Sudesh Gungadin9 conducted a study on 500 subjects (250 male and 250) female in Karnataka. According to this study, the females showed an increased fingerprint ridge density than males. The mean values of females to males were 146 and 128, respectively. Similar results were observed in our study.

In the study conducted in South India involving 100 males and 100 females by Kumar S, Jirli, Prasanna, Honnungar, Ravindra, Babu, Raghavendra, Kumar, M.S10 the females have a ridge density of 16/25 mm2 and males 15 /25 mm2.

In the study conducted by Amit Patil, Amrit Malik, Trezashirole.11 On 170 subjects from Dr. DY Patil Medical College Mumbai. The ridge density in males is between 8-12.90 / 25 mm 2 and 10.2 -15/ 25mm2 in females.

Arun Kumar Agnihotri, Vandna Jowaheer, Anishta Allock12 in their study involving 200 medical students, 100 men and 100 women, opined that women tend to have a higher ridge density in comparison with men.

Dhall L K and Kapoor B13 conducted a study in 245 males and 246 females belonging to the Punjabis of Delhi region concluded that females have significantly higher ridge density than males in all five areas of finger upper radial, radial, ulnar, upper ulnar, and proximal.

Similar studies were conducted in other countries also. Wahdan, Amira & Khalifa, Heba14 and summarized that the females showed significantly greater ridge density >1187/25mm2 at a cut of value in their study involving 200 volunteers, 100 male, and 100 female Egyptian population.

In the study conducted on Northeastern Thai teenagers by Pattanawit Soanboon Somsong Nanakorn, Wibhu Kutanan15 among 353 volunteers, 191 male and 162 females of age groups between 14 – 18 and 18 – 24 years, significant differences between genders and age groups were obtained. Females exhibited higher ridge density and narrow ridges than males, and a decrease in ridge density with age was also noticed.

However, Maninder Kaur16 found out that male prisoners showed more fingerprint ridge density than female prisoners in the study involving 125 Prisoners, 77 male and 48 Female prisoners of Haryana. This study is contrary to the present study and many similar other studies—the reasons for the same need to be evaluated.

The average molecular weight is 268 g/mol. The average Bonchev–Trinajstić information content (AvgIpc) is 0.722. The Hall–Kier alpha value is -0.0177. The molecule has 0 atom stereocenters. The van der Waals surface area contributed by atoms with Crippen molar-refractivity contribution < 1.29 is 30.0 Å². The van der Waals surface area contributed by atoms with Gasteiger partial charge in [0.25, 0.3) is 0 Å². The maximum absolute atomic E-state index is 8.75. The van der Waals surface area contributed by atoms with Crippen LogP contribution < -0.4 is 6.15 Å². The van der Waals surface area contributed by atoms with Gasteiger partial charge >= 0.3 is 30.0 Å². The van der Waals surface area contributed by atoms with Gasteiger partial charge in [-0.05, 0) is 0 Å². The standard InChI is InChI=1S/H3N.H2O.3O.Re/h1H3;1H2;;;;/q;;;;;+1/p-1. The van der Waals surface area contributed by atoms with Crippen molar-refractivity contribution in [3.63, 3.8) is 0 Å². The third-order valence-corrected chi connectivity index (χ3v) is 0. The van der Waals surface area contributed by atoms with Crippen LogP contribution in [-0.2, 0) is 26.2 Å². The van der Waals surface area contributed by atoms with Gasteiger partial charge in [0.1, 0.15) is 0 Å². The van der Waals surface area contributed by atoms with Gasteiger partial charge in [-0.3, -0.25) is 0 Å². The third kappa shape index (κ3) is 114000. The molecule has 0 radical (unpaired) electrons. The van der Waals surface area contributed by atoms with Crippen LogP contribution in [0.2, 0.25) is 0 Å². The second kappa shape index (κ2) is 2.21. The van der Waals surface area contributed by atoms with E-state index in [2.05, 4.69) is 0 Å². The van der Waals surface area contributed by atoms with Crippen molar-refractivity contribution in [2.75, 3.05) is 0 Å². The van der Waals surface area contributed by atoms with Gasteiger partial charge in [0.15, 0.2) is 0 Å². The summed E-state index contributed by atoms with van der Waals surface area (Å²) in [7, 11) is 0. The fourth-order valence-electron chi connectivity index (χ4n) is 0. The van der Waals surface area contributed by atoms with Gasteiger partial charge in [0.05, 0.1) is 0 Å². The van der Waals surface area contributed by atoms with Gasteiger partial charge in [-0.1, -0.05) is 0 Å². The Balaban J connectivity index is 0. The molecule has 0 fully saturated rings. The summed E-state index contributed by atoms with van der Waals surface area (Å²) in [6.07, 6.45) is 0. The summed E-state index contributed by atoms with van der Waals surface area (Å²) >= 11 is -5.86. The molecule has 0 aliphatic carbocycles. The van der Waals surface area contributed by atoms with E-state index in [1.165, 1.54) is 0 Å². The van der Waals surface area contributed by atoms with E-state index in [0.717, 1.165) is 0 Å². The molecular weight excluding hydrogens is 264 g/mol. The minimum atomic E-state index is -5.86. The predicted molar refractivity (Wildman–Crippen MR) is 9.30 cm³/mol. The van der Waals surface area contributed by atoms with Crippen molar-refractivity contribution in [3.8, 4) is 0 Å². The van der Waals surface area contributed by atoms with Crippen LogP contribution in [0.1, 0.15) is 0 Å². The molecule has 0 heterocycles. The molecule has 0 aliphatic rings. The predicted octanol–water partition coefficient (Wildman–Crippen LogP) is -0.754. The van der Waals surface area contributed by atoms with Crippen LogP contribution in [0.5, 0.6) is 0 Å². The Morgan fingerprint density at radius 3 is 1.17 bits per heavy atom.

Conclusion

The fingerprint ridge density among the females is higher than the males. The females showed a range of 145 to 153 ridges /0.25 sq. cms compared to males, the range being 124 to 134 ridges / 0.25 sq cms. The mean value of female to male is 14.8 with an SD of 234, and that of the male is 12.85 with an SD of 2.86.

There is no statistically significant fingerprint ridge density of left and right hands in males, but in females, the ridge density in the right hand is slightly higher, requiring further evaluation.

Limitations and Recommendations

The study was conducted involving Medical students of only one college of Andhra Pradesh, and the sample size is small (one hundred and twenty only). A large sample size involving more subjects across India will give more accurate results.

Source of Funding

Nil.

Conflicts of Interest

The authors declare no conflict of interest.

References

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BV Subrahmanyam SV Phanindra Forensic Medicine, Toxicology and Medical Jurisprudence2nd EditionCBS201912

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TM Sucharitha SV Phanindra Dermatoglyphics A Diagnostic ToolIndian J Anat201871914

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SM George HA Yassa Sexual Dimorphism in Fingerprint pattern: A Tool for Sex identificationZagazig J Forensic Med Toxicol 201816119

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PS Rande Gender determination from ridge density of palm printsInt J Multidiscip Res Modern Educ2017312304

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AK Agnihotri V Jowaheer A Allock An analysis of fingerprint ridge density in the Indo-Mauritian population and its application to gender determinationMed Sci Law2012523143710.1258/msl.2012.011093

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JK Dhall AK Kapoor Fingerprint Ridge Density as a Potential Forensic Anthropological Tool for Sex IdentificationJ Forensic Sci2016612424910.1111/1556-4029.12959

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A Wahdan H Khalifa Sex Identification from Fingerprint Ridge Density in Egyptian PopulationMansoura J Forensic Med Clin Toxicol2017251113

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P Soanboon S Nanakorn W Kutanan Determination of sex difference from fingerprint ridge density in northeastern Thai teenagersEgypt J Forensic Sci20166218593

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Maninder Kaur Fingerprint Ridge Density of Convicted Male and Females Prisoners: A Pilot StudyBJFS [Internet]20198422634



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Article History

Received : 20-07-2021

Accepted : 10-08-2021

Available online : 01-10-2021


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https://doi.org/10.18231/j.ijcap.2021.044